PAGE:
But what about you? Any other ex-offenders out there who have gone through such a regimen? Did you pass or did you wash out? What was your take on how it either reformed (or didn't) your general outlook and/or attitude towards committing future criminal behavior? It seems like boot camps are falling out of favor, with most such programs being replaced by intense programming regimens, even here in Idaho, where Riders up in Cottonwood no longer have to march or do any physical training drills. Instead, they just focus on their "thinking errors" and otherwise modifying their mindsets to try to steer a better course in life and stay out of trouble. Whatever works better, I suppose.

Last edited by Nickel Timer; 05-10-2017 at 10:40 AM..
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Old 05-11-2017, 08:53 AM
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Oh, and I forgot to mention. In RDU, they made us all submit to a forced haircut. My beautiful, long, teenage "punk rocker" hair all had to come off. Short buzz-cut, not even "high and tight." And we had to continually keep it that short clear throughout our Rider. What a bummer. But at least it was low-maintenance.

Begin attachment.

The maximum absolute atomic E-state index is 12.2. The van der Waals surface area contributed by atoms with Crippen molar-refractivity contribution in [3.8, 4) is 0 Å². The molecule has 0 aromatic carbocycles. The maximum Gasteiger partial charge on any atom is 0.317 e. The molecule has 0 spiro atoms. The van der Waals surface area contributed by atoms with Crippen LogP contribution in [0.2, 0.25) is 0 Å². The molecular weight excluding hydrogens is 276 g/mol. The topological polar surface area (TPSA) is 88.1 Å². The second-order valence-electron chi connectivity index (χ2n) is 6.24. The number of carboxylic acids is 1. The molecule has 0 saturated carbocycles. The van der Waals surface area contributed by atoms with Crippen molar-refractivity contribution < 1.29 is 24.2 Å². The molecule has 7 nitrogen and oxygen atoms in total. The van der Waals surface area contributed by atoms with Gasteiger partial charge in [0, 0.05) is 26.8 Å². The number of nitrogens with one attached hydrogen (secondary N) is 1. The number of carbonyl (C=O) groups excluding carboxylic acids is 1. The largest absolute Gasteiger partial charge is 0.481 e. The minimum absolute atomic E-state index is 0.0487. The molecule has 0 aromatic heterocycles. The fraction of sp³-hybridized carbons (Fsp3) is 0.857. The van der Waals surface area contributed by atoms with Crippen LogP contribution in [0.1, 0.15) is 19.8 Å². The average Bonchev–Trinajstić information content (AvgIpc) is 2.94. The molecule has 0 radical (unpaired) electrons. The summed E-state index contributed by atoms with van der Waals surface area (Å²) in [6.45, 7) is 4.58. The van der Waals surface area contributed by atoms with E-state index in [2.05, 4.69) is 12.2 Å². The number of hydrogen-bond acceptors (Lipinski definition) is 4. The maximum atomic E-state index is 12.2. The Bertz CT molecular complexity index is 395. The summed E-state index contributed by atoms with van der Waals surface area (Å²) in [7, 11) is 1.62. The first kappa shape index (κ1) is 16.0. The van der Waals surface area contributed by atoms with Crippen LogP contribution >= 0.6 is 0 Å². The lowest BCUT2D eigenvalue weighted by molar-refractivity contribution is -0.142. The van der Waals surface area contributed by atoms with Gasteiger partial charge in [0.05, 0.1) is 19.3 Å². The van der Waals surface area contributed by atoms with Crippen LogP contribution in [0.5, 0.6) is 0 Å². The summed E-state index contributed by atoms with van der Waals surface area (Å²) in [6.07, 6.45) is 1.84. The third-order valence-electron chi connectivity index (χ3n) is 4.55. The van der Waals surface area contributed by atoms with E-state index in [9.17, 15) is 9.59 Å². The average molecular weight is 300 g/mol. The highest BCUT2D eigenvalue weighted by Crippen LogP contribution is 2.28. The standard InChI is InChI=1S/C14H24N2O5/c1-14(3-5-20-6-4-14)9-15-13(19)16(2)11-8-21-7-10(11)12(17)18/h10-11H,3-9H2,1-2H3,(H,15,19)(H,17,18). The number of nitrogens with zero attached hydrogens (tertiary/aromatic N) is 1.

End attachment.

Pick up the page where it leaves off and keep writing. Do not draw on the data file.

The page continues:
Oh, and the boots! Those boots! Cheap little things, gave you blisters... had to wear double-socks and some improvised bandages so it didn't hurt so bad marching in them all the time. But your body adapted, eventually.

"These boots are made for walking, and that's just what they'll do
One of these days these boots are gonna walk all over you..."



Last edited by Nickel Timer; 05-11-2017 at 08:56 AM..
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Old 05-11-2017, 11:38 AM
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Boot camp allows old "former military Di's" to continue abusing kids well into their retirement years. The screamers.

Teach by fear mongering and intimidation, regular military or boot camp doesn't matter.
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Old 06-21-2017, 12:25 PM
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It is very different. In the military there is something called respect and dignity but as an inmate you do not. I don't know about it in the US but in China a prisoner do not have any human dignity. I met a cellmate who used to be in the army before, he told me being a prisoner is much worst.